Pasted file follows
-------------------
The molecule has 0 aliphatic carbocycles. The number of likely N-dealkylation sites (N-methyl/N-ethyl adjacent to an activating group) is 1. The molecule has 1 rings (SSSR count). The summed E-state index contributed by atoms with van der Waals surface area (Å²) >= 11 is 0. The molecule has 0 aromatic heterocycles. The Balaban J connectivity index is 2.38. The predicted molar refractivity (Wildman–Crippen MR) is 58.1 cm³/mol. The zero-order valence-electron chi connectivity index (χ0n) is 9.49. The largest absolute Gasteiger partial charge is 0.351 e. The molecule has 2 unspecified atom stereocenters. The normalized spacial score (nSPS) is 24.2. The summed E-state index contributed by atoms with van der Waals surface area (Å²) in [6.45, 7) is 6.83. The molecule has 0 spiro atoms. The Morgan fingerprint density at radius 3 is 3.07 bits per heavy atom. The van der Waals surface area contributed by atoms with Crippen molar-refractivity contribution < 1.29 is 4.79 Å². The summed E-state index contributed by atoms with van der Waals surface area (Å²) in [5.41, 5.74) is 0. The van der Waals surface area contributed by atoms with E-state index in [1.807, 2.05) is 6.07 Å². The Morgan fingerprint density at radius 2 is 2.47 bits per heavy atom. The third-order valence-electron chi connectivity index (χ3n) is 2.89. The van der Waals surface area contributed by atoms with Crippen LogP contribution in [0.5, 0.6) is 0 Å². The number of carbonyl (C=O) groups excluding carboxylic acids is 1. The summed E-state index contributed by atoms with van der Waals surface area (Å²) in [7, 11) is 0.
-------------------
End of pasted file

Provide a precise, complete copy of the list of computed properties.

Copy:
The molecule has 0 aliphatic carbocycles. The number of likely N-dealkylation sites (N-methyl/N-ethyl adjacent to an activating group) is 1. The molecule has 1 rings (SSSR count). The summed E-state index contributed by atoms with van der Waals surface area (Å²) >= 11 is 0. The molecule has 0 aromatic heterocycles. The Balaban J connectivity index is 2.38. The predicted molar refractivity (Wildman–Crippen MR) is 58.1 cm³/mol. The zero-order valence-electron chi connectivity index (χ0n) is 9.49. The largest absolute Gasteiger partial charge is 0.351 e. The molecule has 2 unspecified atom stereocenters. The normalized spacial score (nSPS) is 24.2. The summed E-state index contributed by atoms with van der Waals surface area (Å²) in [6.45, 7) is 6.83. The molecule has 0 spiro atoms. The Morgan fingerprint density at radius 3 is 3.07 bits per heavy atom. The van der Waals surface area contributed by atoms with Crippen molar-refractivity contribution < 1.29 is 4.79 Å². The summed E-state index contributed by atoms with van der Waals surface area (Å²) in [5.41, 5.74) is 0. The van der Waals surface area contributed by atoms with E-state index in [1.807, 2.05) is 6.07 Å². The Morgan fingerprint density at radius 2 is 2.47 bits per heavy atom. The third-order valence-electron chi connectivity index (χ3n) is 2.89. The van der Waals surface area contributed by atoms with Crippen LogP contribution in [0.5, 0.6) is 0 Å². The number of carbonyl (C=O) groups excluding carboxylic acids is 1. The summed E-state index contributed by atoms with van der Waals surface area (Å²) in [7, 11) is 0.